The Mac Lab’s Online Adobe Software Tutorials can be found HERE.

Check out a cool interview Mike conducted with one of his former Students HERE.

Adobe in Education: An Accessibility Guide

In recent years, the Education community has focusing increasingly on making all web content accessible to individual individuals with disabilities. Adobe® is an industry leader in accessibility and supports the creation of outstanding web experiences by encouraging web developers to produce rich, engaging content that is accessible to all. Adobe has also been focusing on this important task by improving and facilitating accessible content creation and consumption with its powerful design applications and productivity tools.

The information below references resources on our website that can help educators and authors understand the need for creating accessible content for an increasing diversity of users and screens. Not only will content creators learn more about how to optimize their workflows and effectively design a document that not only looks good, but they can also improve the experience as all users on a variety of screens and devices.

What is Accessibility?

Accessibility involves two key issues: first, how users with disabilities access electronic information, and second, how web content designers and developers enable web pages to function with assistive devices used by individuals with disabilities.

For the user with a disability, the challenge is to identify tools that provide the most convenient access to web-based and other electronic information. For the web content designer/developer, the challenge is to remove the obstacles that prevent accessibility tools from functioning effectively. In many cases, these challenges are relatively simple to overcome, but sometimes the solutions require some additional thought and effort.

For more information on Accessibility visit: http://www.adobe.com/accessibility/gettingstarted/accessibility.html

I have heard of Section 508 and the 508 standards. What are they?

Accessibility policies vary from country to country, but most countries, including those in the European Union, have adopted standards based on the Web Content Accessibility Guidelines (WCAG) of the World Wide Web Consortium (W3C). In the United States, Section 508 of the U.S. Rehabilitation Act mandates that web content maintained by the federal government be made accessible to people with disabilities. This law is based on W3C Priority One checkpoints. Find more information at: http://www.adobe.com/accessibility/508standards.html

Where can I find the latest information about Adobe products and accessibility?

A great start to find out the latest information on Accessibility at Adobe is http://www.adobe.com/accessibility/. There you will find links and resources to examples compliance news, blogs, case studies, tips and tricks and more.

I have heard that Adobe Acrobat and Adobe Reader are very useful for working with and reading accessible content. Is that true?

Yes, unlike other PDF tools, Adobe® Acrobat® 9 and Reader® 9 software continue the tradition of providing strong accessibility support for Adobe PDF documents and forms. Acrobat 9 features a number of built-in accommodations for people with disabilities as well as support for users of assistive technologies.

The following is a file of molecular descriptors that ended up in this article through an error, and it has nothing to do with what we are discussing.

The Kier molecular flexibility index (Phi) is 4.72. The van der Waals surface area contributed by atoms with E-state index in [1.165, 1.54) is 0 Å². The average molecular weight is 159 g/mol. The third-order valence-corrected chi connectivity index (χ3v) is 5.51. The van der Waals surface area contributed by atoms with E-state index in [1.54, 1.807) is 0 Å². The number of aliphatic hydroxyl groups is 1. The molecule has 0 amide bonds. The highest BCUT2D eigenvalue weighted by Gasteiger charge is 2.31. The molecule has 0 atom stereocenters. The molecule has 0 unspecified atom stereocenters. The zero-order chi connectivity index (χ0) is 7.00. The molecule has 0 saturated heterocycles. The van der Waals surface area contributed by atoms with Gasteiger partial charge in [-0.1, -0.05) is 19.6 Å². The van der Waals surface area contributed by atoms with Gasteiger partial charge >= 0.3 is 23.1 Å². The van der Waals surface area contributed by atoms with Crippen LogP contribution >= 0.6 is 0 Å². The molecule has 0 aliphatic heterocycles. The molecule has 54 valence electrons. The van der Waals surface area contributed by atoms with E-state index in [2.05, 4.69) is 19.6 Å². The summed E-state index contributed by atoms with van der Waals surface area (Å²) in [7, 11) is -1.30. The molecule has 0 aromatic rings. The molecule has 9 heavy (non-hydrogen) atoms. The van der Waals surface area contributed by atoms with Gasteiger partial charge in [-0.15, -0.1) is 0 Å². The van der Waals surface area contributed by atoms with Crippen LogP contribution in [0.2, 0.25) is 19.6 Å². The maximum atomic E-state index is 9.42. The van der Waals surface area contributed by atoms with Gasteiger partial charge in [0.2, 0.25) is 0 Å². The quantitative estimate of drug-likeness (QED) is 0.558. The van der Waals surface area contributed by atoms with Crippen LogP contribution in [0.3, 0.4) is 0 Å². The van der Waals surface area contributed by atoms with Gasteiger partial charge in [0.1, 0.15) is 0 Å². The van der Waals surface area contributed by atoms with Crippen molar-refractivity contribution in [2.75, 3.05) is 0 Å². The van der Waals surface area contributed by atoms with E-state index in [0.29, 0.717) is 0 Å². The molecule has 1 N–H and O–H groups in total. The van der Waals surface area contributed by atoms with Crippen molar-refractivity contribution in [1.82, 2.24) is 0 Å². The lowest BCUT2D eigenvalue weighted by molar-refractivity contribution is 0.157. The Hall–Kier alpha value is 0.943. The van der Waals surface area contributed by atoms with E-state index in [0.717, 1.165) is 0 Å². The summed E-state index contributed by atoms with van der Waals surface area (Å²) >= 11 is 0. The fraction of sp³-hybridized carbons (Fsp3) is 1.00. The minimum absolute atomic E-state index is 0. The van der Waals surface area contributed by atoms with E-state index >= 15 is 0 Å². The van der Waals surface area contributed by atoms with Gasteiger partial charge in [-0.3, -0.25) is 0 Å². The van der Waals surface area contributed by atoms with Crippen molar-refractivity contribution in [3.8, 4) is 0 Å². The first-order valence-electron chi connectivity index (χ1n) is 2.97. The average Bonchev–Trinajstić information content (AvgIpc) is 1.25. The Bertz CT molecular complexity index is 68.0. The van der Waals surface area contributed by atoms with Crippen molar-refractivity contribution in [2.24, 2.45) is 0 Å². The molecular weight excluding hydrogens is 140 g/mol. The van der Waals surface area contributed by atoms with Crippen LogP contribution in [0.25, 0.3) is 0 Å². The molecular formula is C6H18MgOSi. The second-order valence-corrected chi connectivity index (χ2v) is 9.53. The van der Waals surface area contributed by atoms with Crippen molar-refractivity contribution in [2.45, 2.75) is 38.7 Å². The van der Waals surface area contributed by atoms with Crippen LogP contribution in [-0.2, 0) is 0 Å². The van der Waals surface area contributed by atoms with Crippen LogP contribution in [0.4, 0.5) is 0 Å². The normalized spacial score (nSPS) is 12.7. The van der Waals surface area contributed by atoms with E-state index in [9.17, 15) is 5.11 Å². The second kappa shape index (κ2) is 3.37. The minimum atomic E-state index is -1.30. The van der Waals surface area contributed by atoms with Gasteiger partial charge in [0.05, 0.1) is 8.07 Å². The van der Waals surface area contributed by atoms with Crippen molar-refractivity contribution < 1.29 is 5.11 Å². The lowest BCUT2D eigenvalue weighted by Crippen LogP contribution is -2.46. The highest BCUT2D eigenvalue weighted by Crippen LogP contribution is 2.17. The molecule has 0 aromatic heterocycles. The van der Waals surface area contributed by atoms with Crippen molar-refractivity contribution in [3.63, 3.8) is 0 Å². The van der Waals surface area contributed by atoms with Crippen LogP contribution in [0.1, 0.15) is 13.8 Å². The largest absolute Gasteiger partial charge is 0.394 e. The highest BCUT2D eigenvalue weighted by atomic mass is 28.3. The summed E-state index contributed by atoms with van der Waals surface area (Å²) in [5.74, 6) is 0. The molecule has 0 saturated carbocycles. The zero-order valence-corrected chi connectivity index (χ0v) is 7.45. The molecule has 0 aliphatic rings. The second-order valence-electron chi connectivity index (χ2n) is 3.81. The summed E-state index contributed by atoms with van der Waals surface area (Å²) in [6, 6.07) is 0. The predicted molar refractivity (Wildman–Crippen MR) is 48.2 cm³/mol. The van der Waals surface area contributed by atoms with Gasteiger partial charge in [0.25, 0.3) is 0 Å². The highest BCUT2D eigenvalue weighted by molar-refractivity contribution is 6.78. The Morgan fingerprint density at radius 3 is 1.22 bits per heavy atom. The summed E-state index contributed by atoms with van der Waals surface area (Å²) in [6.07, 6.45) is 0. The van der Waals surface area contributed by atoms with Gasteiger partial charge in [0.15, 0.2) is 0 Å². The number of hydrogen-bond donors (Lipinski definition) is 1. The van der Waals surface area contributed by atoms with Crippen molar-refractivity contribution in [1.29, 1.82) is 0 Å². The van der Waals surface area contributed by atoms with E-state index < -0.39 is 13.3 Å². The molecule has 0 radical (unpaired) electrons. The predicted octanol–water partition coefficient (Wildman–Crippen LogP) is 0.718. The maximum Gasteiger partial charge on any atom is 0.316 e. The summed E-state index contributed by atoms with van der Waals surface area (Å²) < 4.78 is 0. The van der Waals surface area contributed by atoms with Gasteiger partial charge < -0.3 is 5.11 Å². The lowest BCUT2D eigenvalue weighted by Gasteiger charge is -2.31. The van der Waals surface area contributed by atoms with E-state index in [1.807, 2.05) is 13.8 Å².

Where can I find more detailed information about Adobe Acrobat and Reader’s roles in facilitating the creation and displaying of Accessible documents?

Are there any Adobe blogs that focus on Accessibility news and events?

Yes, visit the Adobe accessibility blog and join the discussion at: http://blogs.adobe.com/accessibility/

Which Adobe products support and encourage authors and developers in the production of accessible content?

Adobe seeks to provide products that support and encourage authors and developers in the production of accessible content. The latest information on these products can be found by clicking on these links.

Where can I find information on other Adobe applications and accessibility?

For information on additional applications please visit the Adobe Accessibility website at: http://www.adobe.com/accessibility/

Preparing InDesign Files for Accessibility

Use InDesign CS5 and Acrobat Professional to create accessible content for persons with disabilities such as blindness, low vision, or limited mobility.  Michael Murphy, Adobe Certified Expert, shows how InDesign can add structure, logical read order, and alternate text to graphics in documents that will be exported to PDF.  With some added touch up using Acrobat Professional, these documents can be read using assistive technology such as screen readers and screen magnifiers.

Approximately 38 minutes.

http://tv.adobe.com/watch/accessibility-adobe/preparing-indesign-files-for-accessibility/

Desktop Publishing Teachers Rejoice! InDesign CS5 Supports Multiple Page Sizes

InDesign CS5 supports multiple page sizes within a single document! This new option allows your students to create various projects within one InDesign document by simply using the new “Page Tool”.
I’ve spoken to a number of DTP teachers who have their students design a corporate identity package as part of their curriculum.
An example assignment would look something like this:

  • design an envelope,
  • design matching letterhead
  • design matching business cards

Prior to InDesign CS5 the students would have had to create an InDesign document for each project. Students can now simply create a single InDesign CS5 document containing three (or more) different page sizes!